Vacuum separation takes advantage of the fact that many compounds that otherwise mix very well have different vapour pressures. It's complementary to distillation; vapour pressure varies with temperature, and every chemical has a different one. In distillation, you heat the mixture, and the compound with the higher vapour pressure at the lower temperature leaves solution first to be carried away in the gas phase. This is used to produce everything from gasoline to whiskey. In vacuum separation, you lower the pressure over the solution, and the compound with the highest vapour pressure is carried away as a gas the fastest. Vacuum separation is especially useful if the compounds could be damaged by heat, or if vacuum is cheaper than heat. A lot of compounds have such vanishingly small vapour pressures that they stay put and form a residue if you keep the separation going until it stops changing: sometimes a solid, if it precipitates; sometimes a liquid.
Most of the vacuum separations listed in this process seem to be a complete solvent removal, leaving behind only the solutes. One named a compound removed by vacuum removal, and that would probably have been more of a selective separation: compounds remained behind that could be removed by vacuum but were not. This requires more careful control than complete solvent removal.
Liquid-liquid separations are really neat. The basic principle at work here is twofold: one, that sometimes two liquids don't mix with each other (oil and vinegar is the familiar example of immiscible liquids); and two, that things which are soluble in water are sometimes also soluble in those other liquids that don't mix with water.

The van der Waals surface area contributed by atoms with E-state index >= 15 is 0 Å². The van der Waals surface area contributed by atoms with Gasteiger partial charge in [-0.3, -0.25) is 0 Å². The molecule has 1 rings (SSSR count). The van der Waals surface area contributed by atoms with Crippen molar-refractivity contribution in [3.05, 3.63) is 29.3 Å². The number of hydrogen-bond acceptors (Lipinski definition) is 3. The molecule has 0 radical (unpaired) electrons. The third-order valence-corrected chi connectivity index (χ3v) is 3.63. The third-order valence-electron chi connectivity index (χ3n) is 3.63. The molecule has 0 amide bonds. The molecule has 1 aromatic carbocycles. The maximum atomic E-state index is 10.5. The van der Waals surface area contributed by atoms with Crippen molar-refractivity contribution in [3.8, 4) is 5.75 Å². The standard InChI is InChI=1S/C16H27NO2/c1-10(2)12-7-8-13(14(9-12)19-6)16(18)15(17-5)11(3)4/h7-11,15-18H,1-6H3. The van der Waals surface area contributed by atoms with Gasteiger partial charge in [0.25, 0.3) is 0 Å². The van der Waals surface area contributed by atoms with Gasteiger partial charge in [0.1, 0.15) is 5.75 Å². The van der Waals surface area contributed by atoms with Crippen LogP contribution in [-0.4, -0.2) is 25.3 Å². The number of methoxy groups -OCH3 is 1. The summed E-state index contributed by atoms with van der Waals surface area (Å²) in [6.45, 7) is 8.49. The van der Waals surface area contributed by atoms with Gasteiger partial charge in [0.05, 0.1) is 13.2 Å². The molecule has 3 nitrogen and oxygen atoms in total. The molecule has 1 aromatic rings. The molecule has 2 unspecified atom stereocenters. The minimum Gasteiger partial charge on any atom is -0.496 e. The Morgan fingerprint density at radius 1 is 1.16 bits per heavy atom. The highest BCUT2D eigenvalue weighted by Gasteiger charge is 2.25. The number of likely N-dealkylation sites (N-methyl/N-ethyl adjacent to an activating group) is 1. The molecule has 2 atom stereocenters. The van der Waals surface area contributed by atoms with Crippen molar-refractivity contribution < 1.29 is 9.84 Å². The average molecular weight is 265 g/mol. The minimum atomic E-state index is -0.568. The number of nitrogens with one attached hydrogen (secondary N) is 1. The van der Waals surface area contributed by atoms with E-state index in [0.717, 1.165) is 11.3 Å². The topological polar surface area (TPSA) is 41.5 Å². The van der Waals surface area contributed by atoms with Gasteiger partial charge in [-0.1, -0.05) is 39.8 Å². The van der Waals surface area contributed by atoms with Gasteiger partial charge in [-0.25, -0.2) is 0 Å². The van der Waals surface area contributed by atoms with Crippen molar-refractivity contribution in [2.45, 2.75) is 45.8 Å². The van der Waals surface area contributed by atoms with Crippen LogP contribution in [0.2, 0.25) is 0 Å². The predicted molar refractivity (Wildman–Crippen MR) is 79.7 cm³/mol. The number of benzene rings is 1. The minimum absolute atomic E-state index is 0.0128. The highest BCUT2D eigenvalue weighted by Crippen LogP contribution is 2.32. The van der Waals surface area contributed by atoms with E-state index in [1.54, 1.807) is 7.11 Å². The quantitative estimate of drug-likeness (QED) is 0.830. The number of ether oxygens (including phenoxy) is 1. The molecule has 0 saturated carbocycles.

As with vapour pressure mentioned above, every compound will have its own solubility in various solvents. Something might be twice as soluble in oil as it is in water, for example. In that case, if you mixed that solute in a jar with both oil and water and shook it well, after the oil and water separated there would be twice as much of the solute in the oil as there is in the water. If you pour off the oil from the mixture, then add some fresh oil without any solute present to the water and mix it, the one-third of the solute that had been in the water will split itself so that there is again twice as much in the oil as in the water, leaving 1/9th of the original amount of solute in the water. If you repeat that process a couple more times, you can get almost all of the solute out of the water by washing it with oil repeatedly.
The conolidine synthesis used diethyl ether, a good general purpose solvent for organic stuff, as the second phase to get their product out of water in most of the liquid-liquid separation steps. When the other solutes in the water solution are less soluble in diethyl ether, they tend to stay in the water while the product moves over to the ether side, letting you separate the product from the rest of the stuff in solution.
Chromatography is also an interesting one. This works on the principle that small molecules travel faster than large molecules. Or, molecules that are less attracted to the column material move faster than molecules that are more attracted, depending on the system. You may remember doing a simple paper chromatography experiment as a kid in science class, with ink, paper towel, and water. As the water is drawn up the paper towel, it separates black ink into a rainbow of colours, because some of the colours that go into making black ink travel more easily in the water/paper towel chromatograph. Once the paper towel had dried, you could cut apart the different colours to separate them.
In chromatography a carrier liquid or gas pushes the sample through until it comes out the other end. Because the different components travel at different speeds, each one will come out of the chromatograph at a different time, and it is possible to capture each one separately. The team who developed the conolidine synthesis found that they could get the stage product at better than 95% purity using this method, which is probably why it shows up five times in their nine-step process.
There's a lot of work to be done before this ever comes close to the pharmacy, but now that we know it does in fact act as a painkiller in mice, there will be further trials. It will be interesting to see what the commercial scale process looks like if this is eventually approved.